Baker to offer online nursing master’s degree program
Baker University will launch the latest of its online post-graduate degree programs next semester.
Baker Provost Brian Posler said the Baker University School of Nursing will offer its first online degree program with the start of the spring semester in January. The master’s of science in nursing will prepare students in one of two tracks, nursing administration or nursing education.
The program, which developed after a two-year internal vetting process, received the blessing of the regional post-secondary accrediting agency, the Higher Learning Commission, in October, said Carol Moore, associate dean of Baker School of Nursing.
“We did an extensive vetting process, which included sending out surveys and a whole feasibility study,” she said. “We had a very positive response.
“We have six PhD-prepared faculty, so we are well situated. We had time to put together a very solid program.”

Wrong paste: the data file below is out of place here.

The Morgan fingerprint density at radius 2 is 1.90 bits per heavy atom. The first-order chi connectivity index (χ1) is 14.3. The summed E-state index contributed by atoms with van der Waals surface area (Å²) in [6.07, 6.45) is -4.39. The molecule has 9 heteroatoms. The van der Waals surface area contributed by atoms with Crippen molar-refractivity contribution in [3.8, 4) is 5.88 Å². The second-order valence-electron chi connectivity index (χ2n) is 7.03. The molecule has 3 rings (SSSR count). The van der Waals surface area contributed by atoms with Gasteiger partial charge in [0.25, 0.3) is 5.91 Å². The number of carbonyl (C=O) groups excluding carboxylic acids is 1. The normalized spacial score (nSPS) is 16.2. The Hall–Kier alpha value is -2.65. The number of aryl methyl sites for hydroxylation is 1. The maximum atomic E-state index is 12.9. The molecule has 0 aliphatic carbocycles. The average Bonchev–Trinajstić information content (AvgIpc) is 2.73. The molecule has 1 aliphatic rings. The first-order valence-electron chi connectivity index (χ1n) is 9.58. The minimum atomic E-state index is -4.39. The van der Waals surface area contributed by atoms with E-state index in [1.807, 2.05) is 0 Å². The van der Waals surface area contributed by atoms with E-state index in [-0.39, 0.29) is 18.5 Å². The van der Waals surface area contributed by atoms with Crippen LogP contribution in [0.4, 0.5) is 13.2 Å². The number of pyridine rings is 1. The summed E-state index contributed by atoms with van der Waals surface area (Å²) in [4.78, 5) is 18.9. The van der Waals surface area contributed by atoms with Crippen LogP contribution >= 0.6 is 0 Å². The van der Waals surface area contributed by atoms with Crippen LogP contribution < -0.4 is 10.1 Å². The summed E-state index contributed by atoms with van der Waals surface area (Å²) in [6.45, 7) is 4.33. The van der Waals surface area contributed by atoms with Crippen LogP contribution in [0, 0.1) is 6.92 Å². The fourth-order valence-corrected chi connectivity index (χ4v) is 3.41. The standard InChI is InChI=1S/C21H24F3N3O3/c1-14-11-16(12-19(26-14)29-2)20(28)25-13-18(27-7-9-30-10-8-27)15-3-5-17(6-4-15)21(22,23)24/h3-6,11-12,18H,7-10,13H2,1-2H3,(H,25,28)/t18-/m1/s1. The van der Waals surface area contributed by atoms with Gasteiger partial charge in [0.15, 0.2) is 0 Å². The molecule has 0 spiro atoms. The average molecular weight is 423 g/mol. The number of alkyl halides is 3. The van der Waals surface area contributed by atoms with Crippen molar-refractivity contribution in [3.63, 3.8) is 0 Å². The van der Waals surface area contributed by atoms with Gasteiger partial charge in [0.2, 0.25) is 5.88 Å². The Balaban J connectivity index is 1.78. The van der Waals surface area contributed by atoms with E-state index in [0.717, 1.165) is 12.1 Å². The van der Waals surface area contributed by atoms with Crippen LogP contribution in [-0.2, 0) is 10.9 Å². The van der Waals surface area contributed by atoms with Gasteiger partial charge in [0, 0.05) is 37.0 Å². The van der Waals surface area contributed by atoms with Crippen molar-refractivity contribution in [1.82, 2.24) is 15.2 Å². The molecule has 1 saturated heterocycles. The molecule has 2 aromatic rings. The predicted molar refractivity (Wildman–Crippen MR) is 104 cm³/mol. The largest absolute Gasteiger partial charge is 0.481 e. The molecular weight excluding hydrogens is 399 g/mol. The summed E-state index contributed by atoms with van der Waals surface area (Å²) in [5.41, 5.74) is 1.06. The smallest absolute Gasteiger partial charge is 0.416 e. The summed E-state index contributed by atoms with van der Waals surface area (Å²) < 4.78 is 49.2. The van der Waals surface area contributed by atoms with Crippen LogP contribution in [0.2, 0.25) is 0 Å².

The program is designed for working nurses who want to advance their careers by moving on to positions as nursing administrators or instructors in academic or institutional settings, Moore said. The online structure was chosen because it is anticipated many of the students also would have family obligations vying for their time as they complete the degree’s required 37 hours of course work, she said.
“We anticipate getting students from all across Kansas and even out of state, “We have eight applications already and have had a number of inquiries. There are people who want this kind of program.”
Baker offers a variety of degree programs online, from an associate of arts in business to a doctorate in education in educational leadership. The new nursing program is the school’s first master’s degree to be offered exclusively online, but Baker does offer an online option for six master’s level degrees.
Although there won’t be an announcement soon, Baker is studying adding additional master’s degrees with online options in logistics and “big data,” Posler said. When developing online programs, attention is given to what Posler said were the “hallmarks” of Baker education: high-touch instruction and strong personal relationships.
“It is important we maintain that feeling in a Baker degree even if we’re not doing face-to-face instruction,” Posler said. “We’ve certainly seen faster growth in online programs than on on-ground programs. I would expect that trend to continue.”